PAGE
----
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CALYDON—CAMALDULIANS

public library. The industries include spinning and weaving operations in wool and cotton. Carpets, cigars and leather are also manufactured. The timber trade, chiefly with the Netherlands, is important. The place is in favour as a health resort. The name of Calw appears first in 1037. In the middle ages the town was under the dominion of a powerful family of counts, whose possessions finally passed to Württemberg in 1345. In 1634 the town was taken by the Bavarians, and in 1692 by the French.


CALYDON (Καλυδών), an ancient town of Aetolia, according to Pliny, 7½ Roman m. from the sea, on the river Euenus. It was said to have been founded by Calydon, son of Aetolus; to have been the scene of the hunting, by Meleager and other heroes, of the famous Calydonian boar, sent by Artemis to lay waste the fields; and to have taken part in the Trojan war. In historical times it is first mentioned (391 B.C.) as in the possession of the Achaeans, who retained it for twenty years, by the assistance of the Lacedaemonian king, Agesilaus, notwithstanding the attacks of the Arcarnanians. After the battle of Leuctra (571 B.C.) it was restored by Epaminondas to the Aetolians. In the time of Pompey it was a town of importance; but-Augustus removed its inhabitants to Nicopolis, which he founded to commemorate his victory at Actium (31 B.C.). The walls of Calydon are almost certainly to be recognized in the Kastro of Kurtagá. These comprise a circuit of over 2 m., with one large gate and five smaller ones, and are situated on a hill on the right or west bank of the Euenus. Remains of large terrace walls outside the town probably indicate the position of the temple of Artemis Laphria, whose gold and ivory statue was transferred to Patras, together probably with her ritual. This included a sacrifice in which all kinds of beasts, wild and tame, were driven into a wooden pyre and consumed.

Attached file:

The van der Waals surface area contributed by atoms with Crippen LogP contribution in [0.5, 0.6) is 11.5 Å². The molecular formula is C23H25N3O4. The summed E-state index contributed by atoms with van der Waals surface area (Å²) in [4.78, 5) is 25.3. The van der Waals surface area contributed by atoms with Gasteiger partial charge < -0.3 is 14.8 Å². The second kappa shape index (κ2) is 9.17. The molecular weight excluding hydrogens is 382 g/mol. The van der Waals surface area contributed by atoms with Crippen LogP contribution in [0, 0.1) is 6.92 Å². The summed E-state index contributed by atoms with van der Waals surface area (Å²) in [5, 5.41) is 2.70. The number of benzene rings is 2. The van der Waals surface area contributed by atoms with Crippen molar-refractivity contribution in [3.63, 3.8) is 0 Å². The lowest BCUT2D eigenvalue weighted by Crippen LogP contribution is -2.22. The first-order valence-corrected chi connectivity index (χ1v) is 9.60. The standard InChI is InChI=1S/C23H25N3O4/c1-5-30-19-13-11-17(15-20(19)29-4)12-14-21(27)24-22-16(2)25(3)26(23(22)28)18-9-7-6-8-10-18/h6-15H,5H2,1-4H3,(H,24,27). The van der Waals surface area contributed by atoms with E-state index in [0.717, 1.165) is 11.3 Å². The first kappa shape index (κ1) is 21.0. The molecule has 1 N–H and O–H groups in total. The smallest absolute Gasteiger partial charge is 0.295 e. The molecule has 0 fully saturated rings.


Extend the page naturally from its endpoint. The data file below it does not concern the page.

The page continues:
See W. M. Leake, Travels in N. Greece, i. p. 109, iii. pp. 533 sqq.; W. J. Woodhouse, Aetolia, pp. 95 sqq. (E. Gr.)


CALYPSO, in Greek mythology, daughter of Atlas (or Oceanus, or Nereus), queen of the mythical island of Ogygia. When Odysseus was shipwrecked on her shores, Calypso entertained the hero with great hospitality, and prevailed on him to remain with her seven years. Odysseus was then seized with a longing to return to his wife and home; Calypso's promise of eternal youth failed to induce him to stay, and Hermes was sent by Zeus to bid her release him. When he set sail, Calypso died of grief. (Homer, Odyssey, i. 50, v. 28, vii. 2 54; Apollodorus i. 2, 7.)